Black Catholic History Month opened in the Archdiocese of Philadelphia this year at the annual St. Martin de Porres Mass celebrated by Archbishop Charles Chaput at St. Athanasius Church on Friday, Nov. 3.
As part of the celebration, the St. Martin de Porres Medal was presented to Cynthia Brown of Our Lady of Hope Parish as a “Catholic leader who advances Catholic values and community engagement.”
(Read all about the Mass and see our photo gallery of scenes from it.)
Her accomplishments are many. At Our Lady of Hope she is the Finance Council chair, served twice as co-chair of the parish Heritage of Faith Capital Campaign and as served twice as chair of the Our Lady of Hope Gospel Revival.
Brown is a member of the Board of Trustees of the Catholic Foundation of Greater Philadelphia, a member of the St. Charles Borromeo Seminary African American Vocation Task Force, a member of the Vocation Office Development Committee and a member of the Knights of Peter Claver Ladies Auxiliary Court 342, among other outreach programs.
All of this activity has happened within the last decade or so. When Brown decided to get involved, she hit the ground running.
To start at the beginning, Cynthia grew up in the former Holy Child Parish, the predecessor to Our Lady of Hope, and that’s where she attended elementary school. Although she and her brother were birth Catholics their parents were converts.
Jackson and Olivia Brown came North during the Great Migration and met and married in 1950 in Philadelphia. Both were Protestant at the time, and as a matter of fact Cynthia’s paternal grandfather was a Baptist minister.
Jackson Brown was a blue collar worker with truck manufacturer Eaton, Yale & Towne, and while Olivia had a nursing certificate she elected to be a stay-at-home mom. She was introduced to the Catholic faith through her beautician, who was a member of St. Benedict Parish. She liked what she saw, and she and her husband became Catholic and active members of Holy Child Parish.
They raised their children Catholic and after Holy Child School, Cynthia went on to the former Melrose Academy that was conducted by the Grey Nuns of the Sacred Heart. After her 1975 graduation she went on to the University of Pennsylvania and studies in business and anthropology followed by a career in sales, marketing and fundraising.
As happens so often with young people during her college years she drifted away from the practice of her faith. It wasn’t a matter of joining another faith, she simply stopped going to church. Meanwhile her parents remained staunch Catholics, attending Mass regularly at Holy Child and its successor Our Lady of Hope until old age inhibited that.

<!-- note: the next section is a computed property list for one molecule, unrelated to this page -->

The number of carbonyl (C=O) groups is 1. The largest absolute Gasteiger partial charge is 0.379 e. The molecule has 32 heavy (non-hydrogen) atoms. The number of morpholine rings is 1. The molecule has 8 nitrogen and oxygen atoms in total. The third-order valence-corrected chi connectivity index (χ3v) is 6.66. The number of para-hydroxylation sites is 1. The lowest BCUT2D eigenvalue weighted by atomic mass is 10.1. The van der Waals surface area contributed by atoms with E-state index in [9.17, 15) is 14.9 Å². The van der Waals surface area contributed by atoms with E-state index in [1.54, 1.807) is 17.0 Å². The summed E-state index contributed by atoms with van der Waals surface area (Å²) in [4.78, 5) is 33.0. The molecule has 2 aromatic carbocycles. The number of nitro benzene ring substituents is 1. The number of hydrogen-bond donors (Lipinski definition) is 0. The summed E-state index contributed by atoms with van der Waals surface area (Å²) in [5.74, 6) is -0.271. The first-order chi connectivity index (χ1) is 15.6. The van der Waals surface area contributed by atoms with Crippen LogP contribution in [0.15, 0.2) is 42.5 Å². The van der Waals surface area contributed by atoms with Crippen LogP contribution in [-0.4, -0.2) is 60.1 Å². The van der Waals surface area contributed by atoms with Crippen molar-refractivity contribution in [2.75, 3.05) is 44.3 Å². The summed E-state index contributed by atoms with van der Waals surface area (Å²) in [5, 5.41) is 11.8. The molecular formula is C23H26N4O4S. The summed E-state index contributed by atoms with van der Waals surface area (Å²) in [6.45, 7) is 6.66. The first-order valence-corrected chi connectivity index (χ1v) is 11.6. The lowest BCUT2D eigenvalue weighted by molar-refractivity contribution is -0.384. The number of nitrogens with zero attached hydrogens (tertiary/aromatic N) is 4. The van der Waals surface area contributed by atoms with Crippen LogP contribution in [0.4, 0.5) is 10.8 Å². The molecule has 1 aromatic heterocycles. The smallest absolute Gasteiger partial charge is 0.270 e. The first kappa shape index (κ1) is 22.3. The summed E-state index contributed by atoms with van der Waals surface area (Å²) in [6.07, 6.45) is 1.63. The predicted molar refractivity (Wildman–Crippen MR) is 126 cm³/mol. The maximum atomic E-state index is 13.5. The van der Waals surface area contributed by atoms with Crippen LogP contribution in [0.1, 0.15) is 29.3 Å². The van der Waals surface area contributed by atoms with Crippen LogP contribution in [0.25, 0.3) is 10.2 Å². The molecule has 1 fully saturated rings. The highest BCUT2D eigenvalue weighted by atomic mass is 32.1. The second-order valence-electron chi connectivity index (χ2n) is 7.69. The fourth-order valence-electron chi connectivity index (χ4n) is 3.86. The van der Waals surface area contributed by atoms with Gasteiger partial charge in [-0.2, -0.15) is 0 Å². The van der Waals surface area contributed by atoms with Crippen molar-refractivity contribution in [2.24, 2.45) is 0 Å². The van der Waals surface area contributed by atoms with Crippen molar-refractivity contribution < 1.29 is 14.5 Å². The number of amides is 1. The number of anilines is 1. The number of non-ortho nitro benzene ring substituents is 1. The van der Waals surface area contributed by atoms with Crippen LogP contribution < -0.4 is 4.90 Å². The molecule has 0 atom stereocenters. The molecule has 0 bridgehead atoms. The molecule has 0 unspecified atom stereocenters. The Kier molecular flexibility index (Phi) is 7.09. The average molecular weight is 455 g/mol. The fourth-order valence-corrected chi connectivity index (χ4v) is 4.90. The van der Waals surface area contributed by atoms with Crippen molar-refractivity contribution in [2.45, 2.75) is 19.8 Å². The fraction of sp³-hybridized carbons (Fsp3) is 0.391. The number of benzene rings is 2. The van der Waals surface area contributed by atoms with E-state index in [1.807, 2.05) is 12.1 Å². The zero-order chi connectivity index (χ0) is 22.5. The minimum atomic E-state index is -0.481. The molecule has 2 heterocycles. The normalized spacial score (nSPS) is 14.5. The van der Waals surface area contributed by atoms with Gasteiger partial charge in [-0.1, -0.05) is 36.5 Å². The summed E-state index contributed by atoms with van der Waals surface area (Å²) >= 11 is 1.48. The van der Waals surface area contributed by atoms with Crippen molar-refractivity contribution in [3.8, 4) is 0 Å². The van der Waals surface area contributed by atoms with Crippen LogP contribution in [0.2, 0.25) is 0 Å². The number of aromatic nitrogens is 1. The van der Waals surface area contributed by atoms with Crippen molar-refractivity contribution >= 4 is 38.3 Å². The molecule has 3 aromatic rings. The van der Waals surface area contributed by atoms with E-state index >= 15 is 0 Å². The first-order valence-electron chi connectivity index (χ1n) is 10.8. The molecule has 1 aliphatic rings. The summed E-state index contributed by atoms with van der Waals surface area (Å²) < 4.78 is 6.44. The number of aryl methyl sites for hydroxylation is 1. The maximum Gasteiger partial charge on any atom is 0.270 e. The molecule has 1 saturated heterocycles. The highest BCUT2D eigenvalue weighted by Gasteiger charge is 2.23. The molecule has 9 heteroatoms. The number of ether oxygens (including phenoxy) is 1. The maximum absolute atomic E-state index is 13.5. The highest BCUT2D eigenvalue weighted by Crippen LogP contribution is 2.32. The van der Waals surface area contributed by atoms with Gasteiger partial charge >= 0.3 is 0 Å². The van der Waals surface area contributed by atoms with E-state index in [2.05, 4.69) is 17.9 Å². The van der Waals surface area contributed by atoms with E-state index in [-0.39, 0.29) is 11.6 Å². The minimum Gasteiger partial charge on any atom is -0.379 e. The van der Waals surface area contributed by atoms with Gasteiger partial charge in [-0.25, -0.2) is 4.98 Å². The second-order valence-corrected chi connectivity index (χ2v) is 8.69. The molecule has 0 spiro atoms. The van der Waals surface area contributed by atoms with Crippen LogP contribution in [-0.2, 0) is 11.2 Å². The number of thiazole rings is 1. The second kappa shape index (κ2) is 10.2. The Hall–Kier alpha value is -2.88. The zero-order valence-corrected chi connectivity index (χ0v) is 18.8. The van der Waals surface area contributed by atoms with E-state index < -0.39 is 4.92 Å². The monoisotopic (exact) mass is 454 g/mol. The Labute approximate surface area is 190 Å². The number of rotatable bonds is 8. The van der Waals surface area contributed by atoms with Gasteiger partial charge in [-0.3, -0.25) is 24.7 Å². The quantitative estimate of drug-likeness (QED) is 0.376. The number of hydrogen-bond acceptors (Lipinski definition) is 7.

As they aged, Brown would occasionally take her beloved parents to church and after her mom died in 1991 she continued the practice with her dad, a man who never missed saying his prayers at night.
It was after his death in 2005 that she resolved, if for no other reason than to honor his memory, to return to the practice of the faith. Although she lives in the Valley Forge area she opted to return to her roots at Our Lady of Hope for worship.
Coming back to the faith after a long period away was almost like being a convert and Brown has the fervor of a convert. Father Efren Esmilla, her pastor, didn’t ask her permission, he simply appointed her to various committees. She obeyed and has happily served ever since.
A true revelation for her was attending the 2012 National Black Catholic Congress in Indianapolis where she encountered 2,200 Black Catholics all on fire for the Lord.
“It was overwhelming,” she said. “I was in shock seeing all of these people committed to the faith.”
Musing on her journey, Brown said, “It has been fulfilling. I feel complete. The Catholic Church has helped so many people. It has been a homecoming with the Lord and a love affair with God.”
With that said, having been almost lost to the faith herself, she is well aware of the challenges young Black Catholics face, possibly even more so than young Caucasians because they live in a culture that is predominately Protestant. Many young black Catholics marry Protestants and become Protestant.
But her parents gave her not only her faith but social values worth preserving.
“Just because of my shade of color doesn’t mean I shouldn’t be able to conjugate a verb or speak proper English,” she said. “You go out where there are opportunities and act upon them. No one promises you a rose garden, but you have to go out and do the right thing. Don’t tell me what you can’t do, tell me what you can do.
“My Dad and Mom believed in hard work and they believed in God. Because of all the sacrifices our parents made we have to give back to the community and respect God.”
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